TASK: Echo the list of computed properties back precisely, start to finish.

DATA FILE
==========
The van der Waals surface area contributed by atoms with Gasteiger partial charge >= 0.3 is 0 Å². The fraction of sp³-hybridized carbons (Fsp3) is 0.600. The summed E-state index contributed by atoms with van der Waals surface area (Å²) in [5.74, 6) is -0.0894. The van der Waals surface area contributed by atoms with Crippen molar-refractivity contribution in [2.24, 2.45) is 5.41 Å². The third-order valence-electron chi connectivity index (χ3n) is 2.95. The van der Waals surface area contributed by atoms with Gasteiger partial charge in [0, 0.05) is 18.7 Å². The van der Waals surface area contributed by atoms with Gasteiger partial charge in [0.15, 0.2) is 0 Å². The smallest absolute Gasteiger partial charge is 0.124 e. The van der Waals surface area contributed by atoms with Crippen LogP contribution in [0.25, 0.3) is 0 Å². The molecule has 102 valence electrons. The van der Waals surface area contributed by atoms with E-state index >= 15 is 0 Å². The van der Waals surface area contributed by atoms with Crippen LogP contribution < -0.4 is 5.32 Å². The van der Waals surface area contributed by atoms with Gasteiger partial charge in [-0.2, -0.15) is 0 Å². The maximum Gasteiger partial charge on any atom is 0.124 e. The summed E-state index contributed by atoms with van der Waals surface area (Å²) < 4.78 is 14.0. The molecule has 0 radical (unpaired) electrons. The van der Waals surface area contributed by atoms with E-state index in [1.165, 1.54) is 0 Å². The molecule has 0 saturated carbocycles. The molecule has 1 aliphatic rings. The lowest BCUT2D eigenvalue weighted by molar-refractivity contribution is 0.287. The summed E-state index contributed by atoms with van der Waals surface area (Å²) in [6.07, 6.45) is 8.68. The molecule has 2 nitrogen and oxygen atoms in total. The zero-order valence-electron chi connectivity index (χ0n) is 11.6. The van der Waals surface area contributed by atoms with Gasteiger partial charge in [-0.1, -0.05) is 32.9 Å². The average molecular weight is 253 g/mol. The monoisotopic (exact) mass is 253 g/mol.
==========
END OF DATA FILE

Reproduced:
The van der Waals surface area contributed by atoms with Gasteiger partial charge >= 0.3 is 0 Å². The fraction of sp³-hybridized carbons (Fsp3) is 0.600. The summed E-state index contributed by atoms with van der Waals surface area (Å²) in [5.74, 6) is -0.0894. The van der Waals surface area contributed by atoms with Crippen molar-refractivity contribution in [2.24, 2.45) is 5.41 Å². The third-order valence-electron chi connectivity index (χ3n) is 2.95. The van der Waals surface area contributed by atoms with Gasteiger partial charge in [0, 0.05) is 18.7 Å². The van der Waals surface area contributed by atoms with Gasteiger partial charge in [0.15, 0.2) is 0 Å². The smallest absolute Gasteiger partial charge is 0.124 e. The van der Waals surface area contributed by atoms with Crippen LogP contribution in [0.25, 0.3) is 0 Å². The molecule has 102 valence electrons. The van der Waals surface area contributed by atoms with E-state index >= 15 is 0 Å². The van der Waals surface area contributed by atoms with Crippen LogP contribution < -0.4 is 5.32 Å². The van der Waals surface area contributed by atoms with Gasteiger partial charge in [-0.2, -0.15) is 0 Å². The maximum Gasteiger partial charge on any atom is 0.124 e. The summed E-state index contributed by atoms with van der Waals surface area (Å²) < 4.78 is 14.0. The molecule has 0 radical (unpaired) electrons. The van der Waals surface area contributed by atoms with E-state index in [1.165, 1.54) is 0 Å². The molecule has 0 saturated carbocycles. The molecule has 1 aliphatic rings. The lowest BCUT2D eigenvalue weighted by molar-refractivity contribution is 0.287. The summed E-state index contributed by atoms with van der Waals surface area (Å²) in [6.07, 6.45) is 8.68. The molecule has 2 nitrogen and oxygen atoms in total. The zero-order valence-electron chi connectivity index (χ0n) is 11.6. The van der Waals surface area contributed by atoms with Gasteiger partial charge in [-0.1, -0.05) is 32.9 Å². The average molecular weight is 253 g/mol. The monoisotopic (exact) mass is 253 g/mol.